Kato Unitrack Overview
Unitrack is a sectional track system for N-scale made by Kato (they also make some in HO), similar to systems by Bachman, Peco, Tomix and others. The track elements consist of code 80 (0.080 of an inch high) rail, on a molded base replicating ballast and ties. The system is designed to replicate high-quality mainline rail, with deep and fresh gray-color ballast. Most Unitrack elements are readily available in North America.
The track comes with attached rail-joiners that allow repeatedly snapping the track together and separating it, making the system ideal for temporary floor or table-top layouts. It stands up well to use, and has a reputation for quality of both construction and materials. It’s priced accordingly (i.e., not cheap). Track is sold individually or in sets (such as the “passing siding” set with two switches, the necessary curves, and some straight track), and sets are often a less-expensive way to buy it.
Unitrack mostly replicates older lines using wooden ties, although there are a few viaduct elements that replicate concrete-pad “slab” track found in urban heavy-rail passenger use, and Kato recently introduced a limited number of double-track and some single-track elements replicating modern concrete-tie track, including banked curves. In late 2009 the first elements replicating urban light-rail in-street “tram” tracks were released.
All of Kato’s n-scale Unitrack elements can be interconnected. An adaptor for connecting to Atlas snap-track is made (it’s actually for connecting to Tomix sectional track, but it’s marketed in the U.S. as an Atlas connector), and some people have had success directly connecting Unitrack to various forms of flex track. It is not, however, directly compatible with other systems using molded plastic bases. Insulated rail-joiners can be purchased to allow the use of the track in more complex designs.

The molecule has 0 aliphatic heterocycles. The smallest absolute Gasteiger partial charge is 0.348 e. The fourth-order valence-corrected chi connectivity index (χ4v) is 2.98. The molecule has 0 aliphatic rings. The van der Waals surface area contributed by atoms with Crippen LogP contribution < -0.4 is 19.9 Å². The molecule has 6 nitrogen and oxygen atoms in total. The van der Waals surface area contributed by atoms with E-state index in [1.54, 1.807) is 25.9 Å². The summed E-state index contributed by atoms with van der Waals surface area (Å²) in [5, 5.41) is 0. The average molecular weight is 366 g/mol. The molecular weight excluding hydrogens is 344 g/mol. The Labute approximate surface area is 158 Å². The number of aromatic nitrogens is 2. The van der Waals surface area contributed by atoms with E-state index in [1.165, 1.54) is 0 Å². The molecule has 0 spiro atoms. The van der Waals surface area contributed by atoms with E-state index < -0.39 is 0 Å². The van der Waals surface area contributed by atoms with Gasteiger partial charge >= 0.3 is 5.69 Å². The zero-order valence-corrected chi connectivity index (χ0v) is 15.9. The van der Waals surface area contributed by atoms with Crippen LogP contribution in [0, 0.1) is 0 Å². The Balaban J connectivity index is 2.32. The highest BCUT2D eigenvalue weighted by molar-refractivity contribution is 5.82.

The system also includes a number of bridges, bridge piers, viaducts, viaduct supports, and passenger platforms. At one time there was a grade crossing with working gates, available in both Japanese black/yellow (part 20-650) and North American white/red (20-650-1) forms, although the former had to be imported. Both were incompatible with DCC by report, and both appear to be currently out of production. However at least the Japanese one is rumored to be planned for re-release in 2012. There is also a “rerailer” section that replicates a rural wooden-plank grade crossing (without signs or gates), part 20-021. All three have adaptors to allow construction of multi-line crossings (in the former two, a separate kit, 20-651, is required).
For the longest time, Unitrack included only three track-switch elements, a #4 (in both left and right forms), a #6 (also in L/R versions), and a double-crossover (effectively four #6 switches on one track plate); all are electrically operated using momentary-contact 12 Volt DC electrical switches (Kato’s or any other single-pole “(on)-off-(on)” switch). The #6 turnout is power-routing, the #4 can be configured as power-routing or isolated. The crossover is insulated where the four switches meet, as well as on one rail of both parallel lines. Kato warns against use of the #4 with long-wheelbase cars. In late 2011, a “#2 Wye” switch (Kato Japan description) was introduced in Japan (20-222). While it’s expected to be introduced in the U.S. as well, exactly when is unclear.
Unitrack’s biggest flaw, aside from cost, is the somewhat limited selection of elements compared to some other systems.